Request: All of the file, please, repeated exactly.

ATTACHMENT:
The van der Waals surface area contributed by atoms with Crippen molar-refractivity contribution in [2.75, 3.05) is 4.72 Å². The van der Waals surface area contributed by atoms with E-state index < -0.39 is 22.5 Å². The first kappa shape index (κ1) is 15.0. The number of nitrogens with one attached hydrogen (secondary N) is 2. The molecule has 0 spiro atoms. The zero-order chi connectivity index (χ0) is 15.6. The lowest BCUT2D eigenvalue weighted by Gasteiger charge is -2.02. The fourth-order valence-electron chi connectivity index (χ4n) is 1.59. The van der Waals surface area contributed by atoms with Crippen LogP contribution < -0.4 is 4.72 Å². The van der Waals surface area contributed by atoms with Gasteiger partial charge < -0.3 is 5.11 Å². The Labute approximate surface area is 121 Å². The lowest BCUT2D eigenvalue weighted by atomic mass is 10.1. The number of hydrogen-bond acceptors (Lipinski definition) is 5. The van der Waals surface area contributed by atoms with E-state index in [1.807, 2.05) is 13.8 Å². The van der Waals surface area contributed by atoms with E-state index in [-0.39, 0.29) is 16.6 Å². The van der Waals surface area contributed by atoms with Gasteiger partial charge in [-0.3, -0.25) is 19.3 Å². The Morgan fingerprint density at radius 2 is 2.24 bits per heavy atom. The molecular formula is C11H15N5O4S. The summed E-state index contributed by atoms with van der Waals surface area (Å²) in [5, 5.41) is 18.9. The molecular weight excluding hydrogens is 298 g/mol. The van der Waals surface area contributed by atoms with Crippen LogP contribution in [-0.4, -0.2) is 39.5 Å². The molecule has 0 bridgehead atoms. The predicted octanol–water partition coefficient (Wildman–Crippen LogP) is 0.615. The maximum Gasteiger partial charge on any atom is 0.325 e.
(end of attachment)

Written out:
The van der Waals surface area contributed by atoms with Crippen molar-refractivity contribution in [2.75, 3.05) is 4.72 Å². The van der Waals surface area contributed by atoms with E-state index < -0.39 is 22.5 Å². The first kappa shape index (κ1) is 15.0. The number of nitrogens with one attached hydrogen (secondary N) is 2. The molecule has 0 spiro atoms. The zero-order chi connectivity index (χ0) is 15.6. The lowest BCUT2D eigenvalue weighted by Gasteiger charge is -2.02. The fourth-order valence-electron chi connectivity index (χ4n) is 1.59. The van der Waals surface area contributed by atoms with Crippen LogP contribution < -0.4 is 4.72 Å². The van der Waals surface area contributed by atoms with Gasteiger partial charge < -0.3 is 5.11 Å². The Labute approximate surface area is 121 Å². The lowest BCUT2D eigenvalue weighted by atomic mass is 10.1. The number of hydrogen-bond acceptors (Lipinski definition) is 5. The van der Waals surface area contributed by atoms with E-state index in [1.807, 2.05) is 13.8 Å². The van der Waals surface area contributed by atoms with E-state index in [-0.39, 0.29) is 16.6 Å². The van der Waals surface area contributed by atoms with Gasteiger partial charge in [-0.3, -0.25) is 19.3 Å². The Morgan fingerprint density at radius 2 is 2.24 bits per heavy atom. The molecular formula is C11H15N5O4S. The summed E-state index contributed by atoms with van der Waals surface area (Å²) in [5, 5.41) is 18.9. The molecular weight excluding hydrogens is 298 g/mol. The van der Waals surface area contributed by atoms with Crippen LogP contribution in [-0.4, -0.2) is 39.5 Å². The molecule has 0 bridgehead atoms. The predicted octanol–water partition coefficient (Wildman–Crippen LogP) is 0.615. The maximum Gasteiger partial charge on any atom is 0.325 e.